- July 9, 2015
HORIZON WEST — With the growth in Horizon West will come growing pains, and the Orange County Transportation Planning Division is hoping to take steps now in preparation.
As part of that preparation, Brian Sanders, the chief planner of that division, presented a preliminary design study for an expansion of Avalon Road (County Road 545) April 29 at Korean Presbyterian Church.
The expansion will affect 3.66 miles of Avalon Road, from just north of Schofield Road on the western edge of Orange County National Golf Center and Lodge to past Lake Hickorynut and Hartzog Road to the south, where Village I of Horizon West will start. In four segments, crews will expand the road from two lanes to four 12-foot-wide lanes, with a 22-foot-wide green median with drains and 2-foot drains on the outside of the outer lanes, according to current plans.
Segment 1 spans one mile from just north of Schofield Road to Old YMCA Road; Segment 2 covers 0.68 miles south from Old YMCA Road; Segment 3 stretches 0.85 miles from there past Seidel Road; and Segment 4 extends from that point past Hartzog Road.
Plans for typical sections of the road call for 24-foot-wide green spaces on each side of the road with some landscaping. This green space will have a 5-foot-wide sidewalk on the east side and a 10-foot-wide multi-use path on the west side. There will be four retention ponds spaced along the affected roadway.
In total, the expansion will be from 60 feet across of right-of-way to 120 feet, Sanders said. Final design will take about a year, putting plan completion at May 2016 and allowing construction to begin shortly thereafter, he said. The likely order of construction would be Segment 3, Segment 2, Segment 4 and Segment 1, but trip allocation — the number of vehicles driving the segments — will ultimately decide when each starts.
Officials examined expansions from the west, east and center of the road at various points along the 3.66 miles and reached a roughly $16.9 million preferred alignment of segments 1-3 expanding to the west and Segment 4 expanding east with the end of Segment 3, west in its middle and east again, as a means of straightening the bend there.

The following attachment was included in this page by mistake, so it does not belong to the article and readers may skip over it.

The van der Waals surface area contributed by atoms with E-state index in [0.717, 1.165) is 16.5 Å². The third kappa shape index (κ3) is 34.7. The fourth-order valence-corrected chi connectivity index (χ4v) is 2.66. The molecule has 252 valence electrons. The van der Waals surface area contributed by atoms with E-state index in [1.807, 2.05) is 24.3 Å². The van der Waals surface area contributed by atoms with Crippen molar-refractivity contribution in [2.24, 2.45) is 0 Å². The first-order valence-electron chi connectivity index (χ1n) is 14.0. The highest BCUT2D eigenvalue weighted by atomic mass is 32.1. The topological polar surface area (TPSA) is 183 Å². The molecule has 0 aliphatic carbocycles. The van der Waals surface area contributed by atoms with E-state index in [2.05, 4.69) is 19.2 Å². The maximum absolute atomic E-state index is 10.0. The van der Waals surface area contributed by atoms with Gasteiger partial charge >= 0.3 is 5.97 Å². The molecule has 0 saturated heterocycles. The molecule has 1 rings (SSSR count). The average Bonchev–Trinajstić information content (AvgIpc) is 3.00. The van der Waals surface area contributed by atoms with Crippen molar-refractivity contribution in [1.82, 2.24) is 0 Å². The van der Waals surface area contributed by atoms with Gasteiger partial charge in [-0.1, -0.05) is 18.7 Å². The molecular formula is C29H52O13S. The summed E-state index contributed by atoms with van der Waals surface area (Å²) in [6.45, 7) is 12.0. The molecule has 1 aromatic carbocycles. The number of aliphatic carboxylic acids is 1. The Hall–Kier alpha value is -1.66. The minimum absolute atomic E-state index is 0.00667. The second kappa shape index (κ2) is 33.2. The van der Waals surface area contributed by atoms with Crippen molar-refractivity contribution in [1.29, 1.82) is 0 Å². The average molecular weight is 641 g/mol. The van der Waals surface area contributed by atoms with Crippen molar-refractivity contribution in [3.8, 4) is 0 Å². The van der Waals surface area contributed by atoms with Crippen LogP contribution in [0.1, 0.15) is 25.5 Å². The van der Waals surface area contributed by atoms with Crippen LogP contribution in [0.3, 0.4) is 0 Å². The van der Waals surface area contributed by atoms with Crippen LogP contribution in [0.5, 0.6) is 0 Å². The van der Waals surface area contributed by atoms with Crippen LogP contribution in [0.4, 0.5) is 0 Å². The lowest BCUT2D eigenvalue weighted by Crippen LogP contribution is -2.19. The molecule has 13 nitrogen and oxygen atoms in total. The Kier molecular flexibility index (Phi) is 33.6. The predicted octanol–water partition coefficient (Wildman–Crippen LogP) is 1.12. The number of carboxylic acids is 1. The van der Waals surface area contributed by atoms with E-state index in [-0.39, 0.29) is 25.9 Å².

“In Segment 4 is a little bit of a meander through that segment, because you have Lake Hickorynut and other reclaimed utility facilities out there, so it was an east-west-east right-of-way expansion,” Sanders said.
The plan involves no roundabouts, and it will address needed improvements to the road, such as traffic operations and capacity, horizontal curves, future development and consistency with county policies and objectives, Sanders said.
Linda Temple, president of the Lake Hickory Nut Homeowners Association, asked about current issues with drainage and runoff near Lake Hickorynut and how the expansion would affect those issues.
“Lake Hickorynut has been one of the cleanest lakes in Orange County for quite some time,” she said. “This has never been addressed. We’re worried about this drainage.”
Temple pointed to a smaller body of water with a small canal that fed runoff into Lake Hickorynut, with erosion problems along the shores of the lake, as well.
The expansion would put an increased buffer of green space where the current road is, too close to the lake, Temple said. Thus, the traffic would be pushed an additional 24 feet away from the lake shore in areas where existing roadway is close to the lake, based on the plans.
“As part of this study, there was a preliminary drain analysis performed,” Sanders said. “Everything that falls in that road right-of-way will be coming into those (retention) ponds. Everything that has been historically just running right off the road into these ponds is going to stop. So this is going to be a much, much improved situation in terms of drainage and lake quality.”
Temple presented concerns of light pollution, as well, which Sanders said Orange County personnel would be able to contain with shields, cutoffs and other means of directing light downward instead of outward.
Contact Zak Kerr at [email protected].